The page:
The bail-style jars are still widely used in Western Europe, particularly France and Italy, where the two largest manufacturers (France's Le Parfait and Italy's Bormioli Rocco) produce the Le Parfait and Fido brands, respectively.
While bail-type jars are widely available in the United States, they are generally marketed there exclusively for dry storage and only rarely used for home canning.
The court ruled that Mason's delay in protecting his patent indicated he had abandoned his invention in the intervening years between 18 and had forfeited his patent.
The court's decision allowed other manufacturers to patent, produce, and sell glass jars for canning.
By far the most popular and longest used form of closure for the glass canning jar was a zinc screw-on cap, the precursor to today's screw-on lids.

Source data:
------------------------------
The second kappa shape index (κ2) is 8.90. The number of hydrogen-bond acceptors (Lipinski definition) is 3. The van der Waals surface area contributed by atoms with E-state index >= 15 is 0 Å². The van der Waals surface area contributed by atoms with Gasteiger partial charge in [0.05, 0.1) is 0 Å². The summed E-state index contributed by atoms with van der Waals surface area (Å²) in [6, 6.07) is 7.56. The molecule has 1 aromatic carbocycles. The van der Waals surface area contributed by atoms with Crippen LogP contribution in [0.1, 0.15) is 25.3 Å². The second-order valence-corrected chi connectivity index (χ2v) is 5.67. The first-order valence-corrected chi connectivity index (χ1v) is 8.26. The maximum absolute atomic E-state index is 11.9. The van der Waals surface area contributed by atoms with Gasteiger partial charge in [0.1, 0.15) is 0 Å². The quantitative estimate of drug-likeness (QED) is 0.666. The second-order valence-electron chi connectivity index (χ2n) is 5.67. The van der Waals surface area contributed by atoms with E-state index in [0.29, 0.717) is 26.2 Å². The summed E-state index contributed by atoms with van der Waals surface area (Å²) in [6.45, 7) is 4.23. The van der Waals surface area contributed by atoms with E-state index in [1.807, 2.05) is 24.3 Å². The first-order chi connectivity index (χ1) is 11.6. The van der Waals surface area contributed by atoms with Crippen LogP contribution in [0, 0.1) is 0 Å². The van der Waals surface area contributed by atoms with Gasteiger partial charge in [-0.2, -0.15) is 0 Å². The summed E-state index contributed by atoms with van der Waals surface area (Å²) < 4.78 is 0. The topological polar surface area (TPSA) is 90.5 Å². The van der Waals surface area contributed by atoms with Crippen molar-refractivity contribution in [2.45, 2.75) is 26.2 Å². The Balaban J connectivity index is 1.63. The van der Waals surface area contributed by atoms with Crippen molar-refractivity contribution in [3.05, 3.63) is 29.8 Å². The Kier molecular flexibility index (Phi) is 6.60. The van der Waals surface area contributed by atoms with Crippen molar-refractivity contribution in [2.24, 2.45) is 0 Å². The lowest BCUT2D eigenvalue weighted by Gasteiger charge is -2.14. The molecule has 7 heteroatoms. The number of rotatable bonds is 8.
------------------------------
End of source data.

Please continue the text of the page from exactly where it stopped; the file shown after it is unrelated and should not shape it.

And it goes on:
It usually had a milk-glass liner, but some of the earliest lids may have had transparent glass liners.
Between 18, many other patents were issued for Mason jar improvements and closures.
Letters of patent issued to Mason on May 10, 1870, for improvements to his fruit-canning jar was determined to be invalid as a result of a patent infringement case brought before the Southern District of New York on June 11, 1874.
Most metal lids used today are slightly domed to serve as a seal status indicator.
The vacuum in a properly sealed mason jar pulls the lid down to create a concave-shaped dome.
The stopper or lid was typically made from metal, porcelain, or ceramic, while a rubber gasket was used to seal the container. The sealing surface on the jar was a "shelf" that supported the lower edge of the lid.
Putnam modified de Quillfeldt's design so that the lid was secured by centering the wire bail between two raised dots or in a groove along the lid's center. A rubber gasket between the shelf and the bottom surface of the lid formed a secure seal when the wire closure was tightened.
A band is screwed loosely over the lid, allowing air and steam to escape.